Re: [gardeners] Re: Harvesting herbs

Ron Hay (
Thu, 14 Oct 1999 07:23:30 -0700

Hi, Bob,

It would certainly depend upon the kind of parmesan cheese one is using. If
you were accustomed to using a really good Parmesano Reggiano or even a
Pecorino Tuscarello, you would miss the taste of true pesto, sadly, if you
were either to cut out or limit the cheese. If one were using Kraft (heaven
forefend!), there would probably not be much loss.

As for walnuts, they are fine, as long as you toast them first, as one would
with pine nuts. Pine nuts, when toasted, also make a lovely addition to a
green salad with green onions and  plump yellow raisins served with a white
wine vinegar vinaigrette. It is the perfect foil to a main course featuring a
pasta sauce, especially one with a fair amount of red/green pepper and/or
tomato in it. If you are so fortunate as we are to live within an hour of a
pinon pine forest, the taste of freshly toasted fresh pine nuts is a bit of

Just a couple of thoughts from So Cal


Bob Kirk wrote:

> > From: George Shirley <>
> >
> > Yesterday I picked two 10-quart buckets of basil leaves and then
> > discarded the old plants to the compost heap. Washed and dried the
> > leaves and then made pesto. We like the old recipe out of the Betty
> > Crocker cookbook. Two cups of tightly packed basil leaves, 3/4 cup olive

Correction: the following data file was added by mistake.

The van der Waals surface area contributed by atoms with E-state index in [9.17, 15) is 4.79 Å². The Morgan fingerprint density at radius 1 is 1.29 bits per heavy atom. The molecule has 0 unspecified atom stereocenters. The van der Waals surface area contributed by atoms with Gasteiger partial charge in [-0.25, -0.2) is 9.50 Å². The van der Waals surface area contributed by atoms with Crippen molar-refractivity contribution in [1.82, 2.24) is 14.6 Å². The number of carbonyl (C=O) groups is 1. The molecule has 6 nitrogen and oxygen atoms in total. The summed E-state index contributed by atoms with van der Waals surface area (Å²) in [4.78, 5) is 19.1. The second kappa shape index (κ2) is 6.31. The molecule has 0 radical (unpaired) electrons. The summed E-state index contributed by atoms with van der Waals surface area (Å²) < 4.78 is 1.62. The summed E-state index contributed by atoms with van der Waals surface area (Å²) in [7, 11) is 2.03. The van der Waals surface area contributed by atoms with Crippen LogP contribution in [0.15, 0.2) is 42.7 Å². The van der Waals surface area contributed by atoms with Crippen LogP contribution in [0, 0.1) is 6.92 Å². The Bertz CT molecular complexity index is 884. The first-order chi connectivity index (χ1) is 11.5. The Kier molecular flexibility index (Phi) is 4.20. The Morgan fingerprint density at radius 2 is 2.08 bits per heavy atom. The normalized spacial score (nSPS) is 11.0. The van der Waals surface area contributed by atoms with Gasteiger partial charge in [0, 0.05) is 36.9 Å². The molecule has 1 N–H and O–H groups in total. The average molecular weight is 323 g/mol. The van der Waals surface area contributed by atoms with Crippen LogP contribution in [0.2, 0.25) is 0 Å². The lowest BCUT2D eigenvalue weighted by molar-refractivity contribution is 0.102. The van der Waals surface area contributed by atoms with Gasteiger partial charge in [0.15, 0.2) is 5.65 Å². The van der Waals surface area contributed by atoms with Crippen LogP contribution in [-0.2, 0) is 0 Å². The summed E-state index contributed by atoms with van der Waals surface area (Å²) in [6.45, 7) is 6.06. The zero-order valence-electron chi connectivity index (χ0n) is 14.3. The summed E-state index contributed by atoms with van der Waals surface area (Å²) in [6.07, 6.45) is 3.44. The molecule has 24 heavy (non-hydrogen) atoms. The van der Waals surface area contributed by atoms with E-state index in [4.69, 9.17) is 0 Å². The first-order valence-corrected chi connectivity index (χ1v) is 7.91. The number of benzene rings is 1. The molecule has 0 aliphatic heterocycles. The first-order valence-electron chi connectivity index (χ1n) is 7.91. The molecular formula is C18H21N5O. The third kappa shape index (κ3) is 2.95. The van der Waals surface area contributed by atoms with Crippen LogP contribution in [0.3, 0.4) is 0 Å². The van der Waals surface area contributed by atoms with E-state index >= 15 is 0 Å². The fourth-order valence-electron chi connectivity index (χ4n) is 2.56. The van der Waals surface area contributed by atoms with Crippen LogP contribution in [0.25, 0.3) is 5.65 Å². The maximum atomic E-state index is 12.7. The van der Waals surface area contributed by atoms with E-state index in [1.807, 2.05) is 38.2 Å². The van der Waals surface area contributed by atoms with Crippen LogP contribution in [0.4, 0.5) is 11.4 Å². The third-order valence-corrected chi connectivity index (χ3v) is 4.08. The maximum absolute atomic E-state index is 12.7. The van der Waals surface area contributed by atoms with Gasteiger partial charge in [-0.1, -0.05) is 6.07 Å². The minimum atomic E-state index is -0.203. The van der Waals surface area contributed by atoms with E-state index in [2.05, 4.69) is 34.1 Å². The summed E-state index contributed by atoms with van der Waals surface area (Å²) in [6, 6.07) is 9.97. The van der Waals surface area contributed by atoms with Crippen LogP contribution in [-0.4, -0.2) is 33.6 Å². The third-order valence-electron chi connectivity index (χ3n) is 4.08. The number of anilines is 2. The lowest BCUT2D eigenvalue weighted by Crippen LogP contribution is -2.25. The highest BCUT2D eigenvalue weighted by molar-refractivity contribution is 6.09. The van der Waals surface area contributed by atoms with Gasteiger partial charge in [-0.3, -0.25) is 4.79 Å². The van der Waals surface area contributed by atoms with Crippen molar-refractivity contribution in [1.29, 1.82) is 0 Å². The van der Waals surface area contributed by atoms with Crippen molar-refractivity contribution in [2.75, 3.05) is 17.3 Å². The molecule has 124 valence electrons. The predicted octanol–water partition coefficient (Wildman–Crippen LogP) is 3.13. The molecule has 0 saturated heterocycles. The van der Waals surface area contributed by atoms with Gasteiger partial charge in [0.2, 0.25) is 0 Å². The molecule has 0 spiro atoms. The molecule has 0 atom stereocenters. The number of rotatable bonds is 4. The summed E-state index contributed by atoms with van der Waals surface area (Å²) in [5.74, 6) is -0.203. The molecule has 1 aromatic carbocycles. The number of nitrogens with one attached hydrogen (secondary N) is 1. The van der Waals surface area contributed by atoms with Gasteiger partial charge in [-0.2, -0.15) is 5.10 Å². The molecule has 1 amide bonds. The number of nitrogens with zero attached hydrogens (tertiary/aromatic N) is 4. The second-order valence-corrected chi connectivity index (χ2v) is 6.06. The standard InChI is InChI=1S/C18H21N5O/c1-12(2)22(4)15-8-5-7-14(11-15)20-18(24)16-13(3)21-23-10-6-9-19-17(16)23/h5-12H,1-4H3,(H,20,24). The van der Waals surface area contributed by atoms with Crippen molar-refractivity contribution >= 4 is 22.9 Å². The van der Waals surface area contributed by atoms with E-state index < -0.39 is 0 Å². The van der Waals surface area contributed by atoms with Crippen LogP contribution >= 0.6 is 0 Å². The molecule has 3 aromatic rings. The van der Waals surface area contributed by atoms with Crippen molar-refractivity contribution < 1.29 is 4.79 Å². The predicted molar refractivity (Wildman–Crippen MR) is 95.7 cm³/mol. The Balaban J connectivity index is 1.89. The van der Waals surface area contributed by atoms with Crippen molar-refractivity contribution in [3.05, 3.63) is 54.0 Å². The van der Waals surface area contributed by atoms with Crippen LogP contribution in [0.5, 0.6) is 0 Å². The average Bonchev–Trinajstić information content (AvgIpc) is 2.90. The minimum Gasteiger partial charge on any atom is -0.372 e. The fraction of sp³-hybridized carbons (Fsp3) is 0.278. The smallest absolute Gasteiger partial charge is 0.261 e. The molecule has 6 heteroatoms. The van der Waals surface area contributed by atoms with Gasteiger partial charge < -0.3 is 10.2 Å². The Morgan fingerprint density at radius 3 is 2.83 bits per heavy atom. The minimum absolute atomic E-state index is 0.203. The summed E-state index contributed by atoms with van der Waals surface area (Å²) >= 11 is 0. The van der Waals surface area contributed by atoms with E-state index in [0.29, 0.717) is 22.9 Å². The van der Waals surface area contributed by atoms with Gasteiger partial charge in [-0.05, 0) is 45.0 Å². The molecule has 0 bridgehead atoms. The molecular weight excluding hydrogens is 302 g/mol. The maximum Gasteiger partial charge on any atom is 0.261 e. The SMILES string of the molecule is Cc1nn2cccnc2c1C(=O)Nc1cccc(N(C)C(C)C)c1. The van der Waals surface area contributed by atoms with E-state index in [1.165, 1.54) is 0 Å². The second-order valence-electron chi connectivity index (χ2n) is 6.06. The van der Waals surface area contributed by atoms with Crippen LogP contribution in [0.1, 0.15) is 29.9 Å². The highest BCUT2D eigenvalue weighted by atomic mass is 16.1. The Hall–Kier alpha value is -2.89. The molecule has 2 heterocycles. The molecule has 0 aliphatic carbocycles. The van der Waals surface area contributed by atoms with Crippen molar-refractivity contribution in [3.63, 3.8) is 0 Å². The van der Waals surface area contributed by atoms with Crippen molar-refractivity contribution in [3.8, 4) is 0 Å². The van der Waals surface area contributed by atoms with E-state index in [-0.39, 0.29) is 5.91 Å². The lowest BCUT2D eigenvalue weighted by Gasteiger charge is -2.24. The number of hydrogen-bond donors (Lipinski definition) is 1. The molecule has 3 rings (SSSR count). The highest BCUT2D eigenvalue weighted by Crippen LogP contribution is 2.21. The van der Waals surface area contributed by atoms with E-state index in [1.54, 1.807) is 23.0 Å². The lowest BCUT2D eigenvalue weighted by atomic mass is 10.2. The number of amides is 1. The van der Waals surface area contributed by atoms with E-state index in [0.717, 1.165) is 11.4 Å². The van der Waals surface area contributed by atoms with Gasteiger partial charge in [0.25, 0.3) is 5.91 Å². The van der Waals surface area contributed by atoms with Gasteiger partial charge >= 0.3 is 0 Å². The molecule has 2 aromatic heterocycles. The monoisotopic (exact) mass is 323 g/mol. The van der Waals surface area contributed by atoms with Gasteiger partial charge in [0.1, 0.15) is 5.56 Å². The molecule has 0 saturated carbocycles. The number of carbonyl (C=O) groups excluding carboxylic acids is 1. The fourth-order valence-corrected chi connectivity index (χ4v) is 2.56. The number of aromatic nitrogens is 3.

> > oil, 3/4 cup grated parmesan cheese....
>     Ever tried it without the parmesan? Like salt added in cooking, much
> of this seems simply to disappear, so you might find you get a lot more
> flavor for the same amount of cheese - or the same for considerably less,
> & as you're no doubt aware dry cheese is pretty intense stuff - by simply
> adding it at the table.
> > We like the pesto cold on pasta or on a freshly baked pizza dough.
> >
>    There the difference might be a little bit noticeable, as it is if
> you're in the habit of standing in the refrigerator door eating shaved
> slices of frozen pesto right off the knife....
>    Amen to the walnuts, though. IMHO pine nuts are something nobody would
> ever eat unless they were too poor or deprived (e.g. Italian peasants, SW
> Native Americans) to get anything better.